Maples are generally medium-sized trees, although this genus, belonging to the Sapindaceae family, brings together more than one hundred species, including shrubs that do not exceed one meter, and large trees that can reach 30 meters in height; apart from a single species, originating in the southern hemisphere, all the other species of Maple tree they originate in Asia, Europe and North America.
Although they exist maples evergreens, in parks and gardens we often find maples deciduous leaves; first of all because the species that lose their leaves in winter are much more numerous; secondly because many species and varieties of Maple tree widespread in cultivation they take on a splendid coloring of the foliage in autumn, which can vary from the gold rooster to the burgundy red.
Most of the maples also have palmate and lobed foliage, clearly marked by veins, often in a darker color; there are species with whole and non-lobed leaves, but typically the maple leaf has five lobes, and some species can go up to seven or nine lobes; there maple leaf the most representative of the genus is that present on the Canadian flag, with three well-defined lobes.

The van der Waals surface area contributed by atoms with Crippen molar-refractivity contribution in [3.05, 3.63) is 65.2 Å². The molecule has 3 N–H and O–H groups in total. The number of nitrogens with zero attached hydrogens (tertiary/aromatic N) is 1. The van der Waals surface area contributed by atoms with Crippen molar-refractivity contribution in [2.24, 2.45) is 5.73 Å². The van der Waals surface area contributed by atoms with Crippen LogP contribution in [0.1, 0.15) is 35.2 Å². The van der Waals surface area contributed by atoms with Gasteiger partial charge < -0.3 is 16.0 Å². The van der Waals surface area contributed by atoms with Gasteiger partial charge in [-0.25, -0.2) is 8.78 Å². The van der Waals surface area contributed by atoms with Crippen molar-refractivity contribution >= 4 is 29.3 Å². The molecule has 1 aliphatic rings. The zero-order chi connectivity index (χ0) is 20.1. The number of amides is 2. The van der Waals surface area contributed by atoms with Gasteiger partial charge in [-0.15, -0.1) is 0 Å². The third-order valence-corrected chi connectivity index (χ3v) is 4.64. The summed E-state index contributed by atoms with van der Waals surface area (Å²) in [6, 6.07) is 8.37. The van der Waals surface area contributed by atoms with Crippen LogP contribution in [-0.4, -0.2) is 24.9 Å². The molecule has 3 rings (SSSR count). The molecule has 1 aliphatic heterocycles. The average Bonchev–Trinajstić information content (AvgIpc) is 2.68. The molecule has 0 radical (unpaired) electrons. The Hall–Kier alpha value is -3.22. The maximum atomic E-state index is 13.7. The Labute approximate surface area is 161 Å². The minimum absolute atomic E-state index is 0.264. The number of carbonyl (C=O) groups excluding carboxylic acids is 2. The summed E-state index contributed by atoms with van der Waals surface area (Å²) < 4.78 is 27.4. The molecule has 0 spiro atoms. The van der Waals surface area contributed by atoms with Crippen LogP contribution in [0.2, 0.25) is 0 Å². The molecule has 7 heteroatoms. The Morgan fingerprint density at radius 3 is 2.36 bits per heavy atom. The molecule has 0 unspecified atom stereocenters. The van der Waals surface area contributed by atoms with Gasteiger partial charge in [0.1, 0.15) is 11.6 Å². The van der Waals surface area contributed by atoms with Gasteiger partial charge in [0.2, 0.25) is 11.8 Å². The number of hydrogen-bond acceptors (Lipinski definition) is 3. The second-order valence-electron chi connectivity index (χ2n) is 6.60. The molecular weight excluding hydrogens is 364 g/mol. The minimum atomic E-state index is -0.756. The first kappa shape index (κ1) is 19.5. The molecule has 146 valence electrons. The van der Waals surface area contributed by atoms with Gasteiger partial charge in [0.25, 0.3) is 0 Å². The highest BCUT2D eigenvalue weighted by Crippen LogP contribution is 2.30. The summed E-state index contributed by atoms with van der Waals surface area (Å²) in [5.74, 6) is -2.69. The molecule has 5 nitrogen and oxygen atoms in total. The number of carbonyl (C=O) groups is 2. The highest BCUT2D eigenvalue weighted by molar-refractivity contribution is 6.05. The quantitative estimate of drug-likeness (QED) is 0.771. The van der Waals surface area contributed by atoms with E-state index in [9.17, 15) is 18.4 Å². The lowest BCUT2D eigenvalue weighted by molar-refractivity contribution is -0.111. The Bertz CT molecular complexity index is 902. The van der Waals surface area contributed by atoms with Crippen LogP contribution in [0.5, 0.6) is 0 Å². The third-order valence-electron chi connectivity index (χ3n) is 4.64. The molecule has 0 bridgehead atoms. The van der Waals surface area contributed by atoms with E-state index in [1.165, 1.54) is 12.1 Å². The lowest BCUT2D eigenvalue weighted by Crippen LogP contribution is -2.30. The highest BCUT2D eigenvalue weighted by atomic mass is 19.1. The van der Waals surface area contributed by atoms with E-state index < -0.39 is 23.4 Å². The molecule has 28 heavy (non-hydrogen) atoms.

There are many species of maple grown in the garden, although certainly the most common is acer palmatum, or acer japonicum, because they are small specimens, which often do not exceed one meter in height, and therefore can also be placed in gardens of modest size or on the terrace, in pots. The flowers of the maple are not very showy, green, red, or orange in color, and often appear just before the leaves, in spring, or together with them; these are not large and decorative flowers, but simple flowers, gathered in corymbs; they become showy only when the tree is in full bloom, because the whole life is certainly particular.
Some species of mapleAcer negundo
Originally from North America, acer negundo is one of the most particular maple species, as it has pinnate leaves, usually consisting of three leaflets, but also seven or one leaflet; the most widespread variety is acer negundo "Flamingo", with streaked and variegated leaves. Acer negundo leaves turn golden yellow in autumn.
This maple is dioecious, therefore, if we want it to produce seeds, we must have a female and a male specimen, because the flowers of the two sexes grow on different plants. This maple is easy to grow and fast growing; it quickly reaches 15-20 m in height, although it often tends to produce multiple trunks, which give rise to small groves, which do not exceed 10 meters in height. The cultivar varieties tend to remain smaller, becoming interesting also for small or medium sized gardens. It doesn't fear cold weather, and tends to develop in any soil, provided it is well drained, and in a sunny position; these trees do not like shade.